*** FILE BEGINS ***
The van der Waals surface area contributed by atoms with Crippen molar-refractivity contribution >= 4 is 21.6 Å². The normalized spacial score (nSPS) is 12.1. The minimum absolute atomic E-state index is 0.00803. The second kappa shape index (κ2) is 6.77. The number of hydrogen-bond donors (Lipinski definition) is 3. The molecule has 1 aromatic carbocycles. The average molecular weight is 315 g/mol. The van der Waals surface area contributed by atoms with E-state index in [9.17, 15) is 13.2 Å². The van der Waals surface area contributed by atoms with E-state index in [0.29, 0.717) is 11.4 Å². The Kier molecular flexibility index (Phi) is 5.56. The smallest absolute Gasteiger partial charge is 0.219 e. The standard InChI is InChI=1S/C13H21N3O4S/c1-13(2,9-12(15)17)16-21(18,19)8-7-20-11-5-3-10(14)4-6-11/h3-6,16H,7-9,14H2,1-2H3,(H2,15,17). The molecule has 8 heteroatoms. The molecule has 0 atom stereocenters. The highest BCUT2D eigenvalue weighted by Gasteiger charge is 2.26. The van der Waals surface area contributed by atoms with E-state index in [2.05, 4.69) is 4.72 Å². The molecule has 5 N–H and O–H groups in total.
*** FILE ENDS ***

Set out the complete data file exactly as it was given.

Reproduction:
The van der Waals surface area contributed by atoms with Crippen molar-refractivity contribution >= 4 is 21.6 Å². The normalized spacial score (nSPS) is 12.1. The minimum absolute atomic E-state index is 0.00803. The second kappa shape index (κ2) is 6.77. The number of hydrogen-bond donors (Lipinski definition) is 3. The molecule has 1 aromatic carbocycles. The average molecular weight is 315 g/mol. The van der Waals surface area contributed by atoms with E-state index in [9.17, 15) is 13.2 Å². The van der Waals surface area contributed by atoms with E-state index in [0.29, 0.717) is 11.4 Å². The Kier molecular flexibility index (Phi) is 5.56. The smallest absolute Gasteiger partial charge is 0.219 e. The standard InChI is InChI=1S/C13H21N3O4S/c1-13(2,9-12(15)17)16-21(18,19)8-7-20-11-5-3-10(14)4-6-11/h3-6,16H,7-9,14H2,1-2H3,(H2,15,17). The molecule has 8 heteroatoms. The molecule has 0 atom stereocenters. The highest BCUT2D eigenvalue weighted by Gasteiger charge is 2.26. The van der Waals surface area contributed by atoms with E-state index in [2.05, 4.69) is 4.72 Å². The molecule has 5 N–H and O–H groups in total.